The Hill called Enough Project’s creative social media campaign "the next wave in activist lobbying." reported: "Congressman John Boozman (R-AR) started following the Enough Project, run by the liberal Center for American Progress, on Twitter and tweeted on Thursday that he is 'proud to help as a cosponsor of HR 4128 Conflict Minerals Trade Act.' noted:

"The strategic win was a direct result of the Facebook campaign. Boozman's Facebook page was still dominated by comments from activists who urged his support of the bill on Friday.

"The Facebook tactic is yet another weapon in the arsenal of an activist, and it allows groups to leverage their base of supporters without having to travel to one spot and hold a protest.

"Lawmakers may also feel more compelled to respond to a stream of Facebook comments than to phone calls or letters because the former is so publicly displayed."

At the same time, Enough Project and other human rights advocates combined grassroots action and quiet lobbying to support the Conflict Minerals Trade Act (HR 4128). Enough Co-founder John Prendergast and a group of student constituents of Congresswoman Ros-Lehtinen met with her aides at her in-district office on April 9, laying the groundwork for concerted action. As a partner with Enough Project in the week of action, Amnesty International urged its followers two weeks ago to call Members of Congress in support of the Conflict Minerals Trade Act – generating an estimated 21,000 calls in the span of three days. And together with partners at Global Witness, World Vision, Catholic Relief Services, and Amnesty International, Enough sponsored a staff briefing in the capital to support the bill.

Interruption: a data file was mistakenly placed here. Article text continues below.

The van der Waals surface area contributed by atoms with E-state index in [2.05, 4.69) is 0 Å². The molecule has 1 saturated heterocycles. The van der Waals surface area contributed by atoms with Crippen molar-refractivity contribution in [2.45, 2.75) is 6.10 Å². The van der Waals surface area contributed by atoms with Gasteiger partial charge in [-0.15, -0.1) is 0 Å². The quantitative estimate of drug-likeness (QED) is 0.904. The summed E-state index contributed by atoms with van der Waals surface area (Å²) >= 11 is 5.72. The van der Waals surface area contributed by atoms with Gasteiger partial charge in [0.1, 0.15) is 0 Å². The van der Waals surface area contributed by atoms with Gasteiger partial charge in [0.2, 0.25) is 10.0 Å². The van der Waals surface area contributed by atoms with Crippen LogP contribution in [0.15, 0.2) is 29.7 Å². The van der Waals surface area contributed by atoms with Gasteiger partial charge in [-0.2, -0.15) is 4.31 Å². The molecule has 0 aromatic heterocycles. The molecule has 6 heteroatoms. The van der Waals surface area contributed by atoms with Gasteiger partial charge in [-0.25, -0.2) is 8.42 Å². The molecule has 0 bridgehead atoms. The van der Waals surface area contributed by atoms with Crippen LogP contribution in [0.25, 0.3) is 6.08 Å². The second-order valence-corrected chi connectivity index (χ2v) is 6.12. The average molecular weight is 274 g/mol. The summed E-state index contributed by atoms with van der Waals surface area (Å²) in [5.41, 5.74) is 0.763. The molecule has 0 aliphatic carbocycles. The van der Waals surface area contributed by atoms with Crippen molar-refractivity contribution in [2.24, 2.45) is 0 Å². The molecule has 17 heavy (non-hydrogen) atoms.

Influenced by this dramatic, public show of support, the House Committee on Foreign Affairs suddenly sprang into action, moving the bill to markup on April 28. Immediately, a staffer who oversees new media for Chairman Berman called Enough Project to say that the Chairman’s office had noted the flood of Facebook comments and prominent media coverage. He informed us that the Chairman had just posted on Facebook his statement regarding the two bills, and that they would welcome public comments.

In response, Enough Project emailed and tweeted to its supporters, asking them to publicly thank Chairman Berman and Ranking Member Ros-Lehtinen – on their Facebook profiles. And the public praise quickly blanketing the official Facebook pages of these Members of Congress.

What’s next?

This model campaign shows that social networking is not just cool; it’s also an effective, bipartisan organizing tool to advance human rights.
What’s next? Enough Project is drafting an email to announce the next phase of its Facebook campaign, this time targeting tech companies – starting today with Intel.

(1) If you’re on Twitter, please ask @Intel to reopen its #Facebook page to supporters of the bipartisan Conflict Minerals Trade Act.

(2) On Facebook, Enough Project is coordinating a campaign aimed at prominent tech industry leaders, starting today with Intel. Join us.

(3) Ask your U.S. Representative to co-sponsor the bipartisan Conflict Minerals Trade Act, H.R. 4128. Find out if your Representative is already a co-sponsor and send an appeal here. If s/he is already a co-sponsor, send a thank-you letter.